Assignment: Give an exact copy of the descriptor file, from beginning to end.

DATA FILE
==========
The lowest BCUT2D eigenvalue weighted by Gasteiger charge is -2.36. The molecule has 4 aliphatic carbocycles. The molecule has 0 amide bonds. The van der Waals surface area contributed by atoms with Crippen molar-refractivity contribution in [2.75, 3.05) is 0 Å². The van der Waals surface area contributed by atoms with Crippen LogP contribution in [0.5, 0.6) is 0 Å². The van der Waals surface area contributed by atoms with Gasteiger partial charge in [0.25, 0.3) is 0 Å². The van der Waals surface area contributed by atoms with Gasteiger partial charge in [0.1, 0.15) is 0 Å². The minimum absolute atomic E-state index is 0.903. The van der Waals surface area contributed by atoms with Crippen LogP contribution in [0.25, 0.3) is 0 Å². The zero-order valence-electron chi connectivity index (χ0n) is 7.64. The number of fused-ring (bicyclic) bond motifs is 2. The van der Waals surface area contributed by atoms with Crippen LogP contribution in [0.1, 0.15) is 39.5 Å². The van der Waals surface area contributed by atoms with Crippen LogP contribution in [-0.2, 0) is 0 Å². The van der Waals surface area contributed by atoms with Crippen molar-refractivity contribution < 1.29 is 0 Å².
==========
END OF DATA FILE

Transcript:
The lowest BCUT2D eigenvalue weighted by Gasteiger charge is -2.36. The molecule has 4 aliphatic carbocycles. The molecule has 0 amide bonds. The van der Waals surface area contributed by atoms with Crippen molar-refractivity contribution in [2.75, 3.05) is 0 Å². The van der Waals surface area contributed by atoms with Crippen LogP contribution in [0.5, 0.6) is 0 Å². The van der Waals surface area contributed by atoms with Gasteiger partial charge in [0.25, 0.3) is 0 Å². The van der Waals surface area contributed by atoms with Gasteiger partial charge in [0.1, 0.15) is 0 Å². The minimum absolute atomic E-state index is 0.903. The van der Waals surface area contributed by atoms with Crippen LogP contribution in [0.25, 0.3) is 0 Å². The zero-order valence-electron chi connectivity index (χ0n) is 7.64. The number of fused-ring (bicyclic) bond motifs is 2. The van der Waals surface area contributed by atoms with Crippen LogP contribution in [0.1, 0.15) is 39.5 Å². The van der Waals surface area contributed by atoms with Crippen LogP contribution in [-0.2, 0) is 0 Å². The van der Waals surface area contributed by atoms with Crippen molar-refractivity contribution < 1.29 is 0 Å².